Beccaria’s cultures

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International conference, Paris, France, 4-6 December 2014 (École Normale Supérieure, Université Paris 8, Université Sorbonne Nouvelle - Paris 3)
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Organizing committee: Philippe Audegean, Christian Del Vento, Pierre Musitelli, Xavier Tabet.

Honorary committee: Carlo Capra (Università degli Studi di Milano), Roger Chartier (Collège de France, Paris), Gianni Francioni (Università degli Studi di Pavia).

Scientific committee: Manuela Albertone (Università degli Studi di Torino), Pascal Bastien (Université du Québec à Montréal), Luigi Ferrajoli (Università degli Studi Roma Tre), Vincenzo Ferrone (Università degli Studi di Torino), Alessandro Fontana (École Normale Supérieure de Lyon), Jonathan Israel (Institute for Advanced Study, Princeton), Catherine Larrère (Université Paris 1 Panthéon-Sorbonne), Francine Markovits (Université Paris Ouest Nanterre La Défense), Annamaria Monti (Università Bocconi, Milano), Renato Pasta (Università degli Studi di Firenze), Wolfgang Rother (Universität Zürich), Jean-Paul Sermain (Université Sorbonne Nouvelle - Paris 3), Ann Thomson (European University Institute, Fiesole).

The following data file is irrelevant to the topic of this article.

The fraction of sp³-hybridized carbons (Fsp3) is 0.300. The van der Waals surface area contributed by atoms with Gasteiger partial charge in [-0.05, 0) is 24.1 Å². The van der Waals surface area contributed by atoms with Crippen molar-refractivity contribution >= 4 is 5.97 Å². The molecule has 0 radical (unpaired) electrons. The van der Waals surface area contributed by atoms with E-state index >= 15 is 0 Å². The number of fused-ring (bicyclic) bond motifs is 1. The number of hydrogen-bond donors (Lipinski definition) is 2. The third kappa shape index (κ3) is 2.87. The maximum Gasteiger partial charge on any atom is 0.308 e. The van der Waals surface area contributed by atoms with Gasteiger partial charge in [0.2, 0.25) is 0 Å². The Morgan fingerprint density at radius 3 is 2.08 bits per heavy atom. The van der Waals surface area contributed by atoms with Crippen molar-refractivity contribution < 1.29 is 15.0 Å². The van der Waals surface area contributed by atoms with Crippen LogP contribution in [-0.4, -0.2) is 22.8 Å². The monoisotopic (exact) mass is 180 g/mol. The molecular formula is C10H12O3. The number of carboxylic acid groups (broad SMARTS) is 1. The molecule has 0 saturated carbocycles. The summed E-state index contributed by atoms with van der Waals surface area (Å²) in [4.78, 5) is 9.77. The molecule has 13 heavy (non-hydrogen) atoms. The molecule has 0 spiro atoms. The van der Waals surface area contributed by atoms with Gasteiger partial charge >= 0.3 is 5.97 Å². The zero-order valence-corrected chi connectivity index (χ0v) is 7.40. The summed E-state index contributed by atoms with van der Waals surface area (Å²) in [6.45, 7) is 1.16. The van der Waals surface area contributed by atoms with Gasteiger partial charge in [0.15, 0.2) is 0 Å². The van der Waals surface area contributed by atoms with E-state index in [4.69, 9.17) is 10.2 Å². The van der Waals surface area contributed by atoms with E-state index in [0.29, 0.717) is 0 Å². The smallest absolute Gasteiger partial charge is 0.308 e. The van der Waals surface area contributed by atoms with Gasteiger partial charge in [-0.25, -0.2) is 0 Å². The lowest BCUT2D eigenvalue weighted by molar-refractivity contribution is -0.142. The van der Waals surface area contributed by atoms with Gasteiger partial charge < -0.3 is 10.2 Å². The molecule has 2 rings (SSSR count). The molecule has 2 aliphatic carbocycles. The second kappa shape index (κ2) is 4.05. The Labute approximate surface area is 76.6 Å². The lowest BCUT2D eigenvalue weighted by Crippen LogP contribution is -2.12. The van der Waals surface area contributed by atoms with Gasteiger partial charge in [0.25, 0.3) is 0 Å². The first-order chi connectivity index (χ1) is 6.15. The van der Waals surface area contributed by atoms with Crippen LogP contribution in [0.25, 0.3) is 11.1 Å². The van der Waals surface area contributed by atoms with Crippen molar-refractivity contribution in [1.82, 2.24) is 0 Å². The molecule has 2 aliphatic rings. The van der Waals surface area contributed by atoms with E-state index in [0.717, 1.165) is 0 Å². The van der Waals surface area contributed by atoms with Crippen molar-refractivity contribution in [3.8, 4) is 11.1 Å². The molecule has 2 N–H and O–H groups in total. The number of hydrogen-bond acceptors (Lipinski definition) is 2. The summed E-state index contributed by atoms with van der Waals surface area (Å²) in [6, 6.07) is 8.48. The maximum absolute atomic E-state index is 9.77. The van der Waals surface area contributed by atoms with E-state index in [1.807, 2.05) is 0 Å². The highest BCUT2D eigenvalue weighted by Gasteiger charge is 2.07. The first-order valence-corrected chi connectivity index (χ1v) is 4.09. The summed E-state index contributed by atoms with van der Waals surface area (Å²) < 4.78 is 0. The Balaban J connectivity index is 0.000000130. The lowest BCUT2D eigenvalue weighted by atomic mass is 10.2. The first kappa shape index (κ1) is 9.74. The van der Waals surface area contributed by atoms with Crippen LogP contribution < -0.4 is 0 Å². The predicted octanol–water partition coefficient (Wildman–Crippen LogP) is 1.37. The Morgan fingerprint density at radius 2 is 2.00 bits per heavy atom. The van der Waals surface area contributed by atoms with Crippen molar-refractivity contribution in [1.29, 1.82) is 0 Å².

The aim of the conference is to look into the various “cultures” that nurtured Beccaria’s thought, and into the various “cultures” he tried to transform, enrich or question.
We’ve deliberately chosen the term “culture” for its scope and indeterminacy, as we hope to encourage open and many-sided reflections on the intellectual disciplines and on the fields of knowledge that stimulated Beccaria’s intellectual development, on the languages that structured his worldview, on the cultural and ideological traditions that shaped his ideas. We would also like to open a debate on the way Beccaria’s work, from Of Crimes and Punishments to his actions as a state official, bears witness to the ways disciplinary boundaries and areas of knowledge were constantly redefined, to the ways languages and traditions were questioned, and culture deeply renewed. The intellectual venture of the Caffé, which began in 1764, may also be food for thought and debate.
Nevertheless, we would like to define more specifically culture as any set of references, readings, problems, styles, methods, which tend to appear as a coherent and significant whole, as a shared area of debate and questioning. In that sense, an author can have numerous and shifting cultures, which sometimes overlap, according to the ways he defines the intellectual output that precedes or surrounds him.
We could then look into at least three related questions, which do not exclude other approaches or reflections: